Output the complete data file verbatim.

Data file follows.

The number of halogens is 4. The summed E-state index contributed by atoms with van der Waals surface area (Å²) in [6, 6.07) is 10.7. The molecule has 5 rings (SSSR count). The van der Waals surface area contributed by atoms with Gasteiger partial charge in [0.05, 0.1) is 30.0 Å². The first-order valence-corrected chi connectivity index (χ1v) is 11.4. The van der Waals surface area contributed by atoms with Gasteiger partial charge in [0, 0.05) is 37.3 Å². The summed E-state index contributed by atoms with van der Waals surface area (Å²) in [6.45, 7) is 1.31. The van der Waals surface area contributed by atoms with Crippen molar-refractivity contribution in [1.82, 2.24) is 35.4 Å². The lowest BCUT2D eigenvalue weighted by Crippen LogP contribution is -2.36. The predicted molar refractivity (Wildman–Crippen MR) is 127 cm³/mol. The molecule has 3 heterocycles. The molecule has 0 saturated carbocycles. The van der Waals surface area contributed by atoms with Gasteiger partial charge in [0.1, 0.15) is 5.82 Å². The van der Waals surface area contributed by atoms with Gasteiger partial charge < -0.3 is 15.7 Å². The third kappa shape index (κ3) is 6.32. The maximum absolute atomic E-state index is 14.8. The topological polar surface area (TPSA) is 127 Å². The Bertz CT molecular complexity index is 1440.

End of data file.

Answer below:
The number of halogens is 4. The summed E-state index contributed by atoms with van der Waals surface area (Å²) in [6, 6.07) is 10.7. The molecule has 5 rings (SSSR count). The van der Waals surface area contributed by atoms with Gasteiger partial charge in [0.05, 0.1) is 30.0 Å². The first-order valence-corrected chi connectivity index (χ1v) is 11.4. The van der Waals surface area contributed by atoms with Gasteiger partial charge in [0, 0.05) is 37.3 Å². The summed E-state index contributed by atoms with van der Waals surface area (Å²) in [6.45, 7) is 1.31. The van der Waals surface area contributed by atoms with Crippen molar-refractivity contribution in [1.82, 2.24) is 35.4 Å². The lowest BCUT2D eigenvalue weighted by Crippen LogP contribution is -2.36. The predicted molar refractivity (Wildman–Crippen MR) is 127 cm³/mol. The molecule has 3 heterocycles. The molecule has 0 saturated carbocycles. The van der Waals surface area contributed by atoms with Gasteiger partial charge in [0.1, 0.15) is 5.82 Å². The van der Waals surface area contributed by atoms with Gasteiger partial charge < -0.3 is 15.7 Å². The third kappa shape index (κ3) is 6.32. The maximum absolute atomic E-state index is 14.8. The topological polar surface area (TPSA) is 127 Å². The Bertz CT molecular complexity index is 1440.